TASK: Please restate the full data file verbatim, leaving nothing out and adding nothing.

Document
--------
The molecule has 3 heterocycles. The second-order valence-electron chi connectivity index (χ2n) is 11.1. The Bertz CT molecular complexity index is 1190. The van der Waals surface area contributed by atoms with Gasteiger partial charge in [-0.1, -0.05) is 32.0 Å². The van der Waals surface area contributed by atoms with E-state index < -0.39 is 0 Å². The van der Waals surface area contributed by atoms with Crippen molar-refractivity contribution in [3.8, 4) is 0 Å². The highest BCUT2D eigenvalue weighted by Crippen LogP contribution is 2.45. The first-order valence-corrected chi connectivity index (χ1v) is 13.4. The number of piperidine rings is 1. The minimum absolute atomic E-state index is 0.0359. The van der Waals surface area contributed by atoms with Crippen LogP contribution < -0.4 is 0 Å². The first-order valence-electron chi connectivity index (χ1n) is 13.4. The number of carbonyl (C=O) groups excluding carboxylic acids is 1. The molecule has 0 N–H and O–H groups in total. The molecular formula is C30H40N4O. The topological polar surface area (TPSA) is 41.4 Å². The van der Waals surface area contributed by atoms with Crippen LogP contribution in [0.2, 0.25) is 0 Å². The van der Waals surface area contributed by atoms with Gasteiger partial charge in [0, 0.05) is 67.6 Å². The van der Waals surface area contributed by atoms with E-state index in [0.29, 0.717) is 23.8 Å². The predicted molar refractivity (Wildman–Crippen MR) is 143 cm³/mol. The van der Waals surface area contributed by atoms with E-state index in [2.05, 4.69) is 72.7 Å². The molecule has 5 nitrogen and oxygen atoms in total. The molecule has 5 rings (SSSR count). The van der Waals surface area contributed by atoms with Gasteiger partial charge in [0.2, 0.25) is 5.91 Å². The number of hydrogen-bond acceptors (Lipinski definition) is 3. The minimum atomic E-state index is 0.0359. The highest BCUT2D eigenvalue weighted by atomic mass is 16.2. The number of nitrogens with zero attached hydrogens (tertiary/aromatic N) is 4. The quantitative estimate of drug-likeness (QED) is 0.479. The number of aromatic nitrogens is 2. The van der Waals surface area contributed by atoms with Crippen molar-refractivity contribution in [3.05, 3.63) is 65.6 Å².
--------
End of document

The molecule has 3 heterocycles. The second-order valence-electron chi connectivity index (χ2n) is 11.1. The Bertz CT molecular complexity index is 1190. The van der Waals surface area contributed by atoms with Gasteiger partial charge in [-0.1, -0.05) is 32.0 Å². The van der Waals surface area contributed by atoms with E-state index < -0.39 is 0 Å². The van der Waals surface area contributed by atoms with Crippen molar-refractivity contribution in [3.8, 4) is 0 Å². The highest BCUT2D eigenvalue weighted by Crippen LogP contribution is 2.45. The first-order valence-corrected chi connectivity index (χ1v) is 13.4. The number of piperidine rings is 1. The minimum absolute atomic E-state index is 0.0359. The van der Waals surface area contributed by atoms with Crippen LogP contribution < -0.4 is 0 Å². The first-order valence-electron chi connectivity index (χ1n) is 13.4. The number of carbonyl (C=O) groups excluding carboxylic acids is 1. The molecule has 0 N–H and O–H groups in total. The molecular formula is C30H40N4O. The topological polar surface area (TPSA) is 41.4 Å². The van der Waals surface area contributed by atoms with Crippen LogP contribution in [0.2, 0.25) is 0 Å². The van der Waals surface area contributed by atoms with Gasteiger partial charge in [0, 0.05) is 67.6 Å². The van der Waals surface area contributed by atoms with E-state index in [0.29, 0.717) is 23.8 Å². The predicted molar refractivity (Wildman–Crippen MR) is 143 cm³/mol. The van der Waals surface area contributed by atoms with E-state index in [2.05, 4.69) is 72.7 Å². The molecule has 5 nitrogen and oxygen atoms in total. The molecule has 5 rings (SSSR count). The van der Waals surface area contributed by atoms with Gasteiger partial charge in [0.2, 0.25) is 5.91 Å². The number of hydrogen-bond acceptors (Lipinski definition) is 3. The minimum atomic E-state index is 0.0359. The highest BCUT2D eigenvalue weighted by atomic mass is 16.2. The number of nitrogens with zero attached hydrogens (tertiary/aromatic N) is 4. The quantitative estimate of drug-likeness (QED) is 0.479. The number of aromatic nitrogens is 2. The van der Waals surface area contributed by atoms with Crippen molar-refractivity contribution in [3.05, 3.63) is 65.6 Å².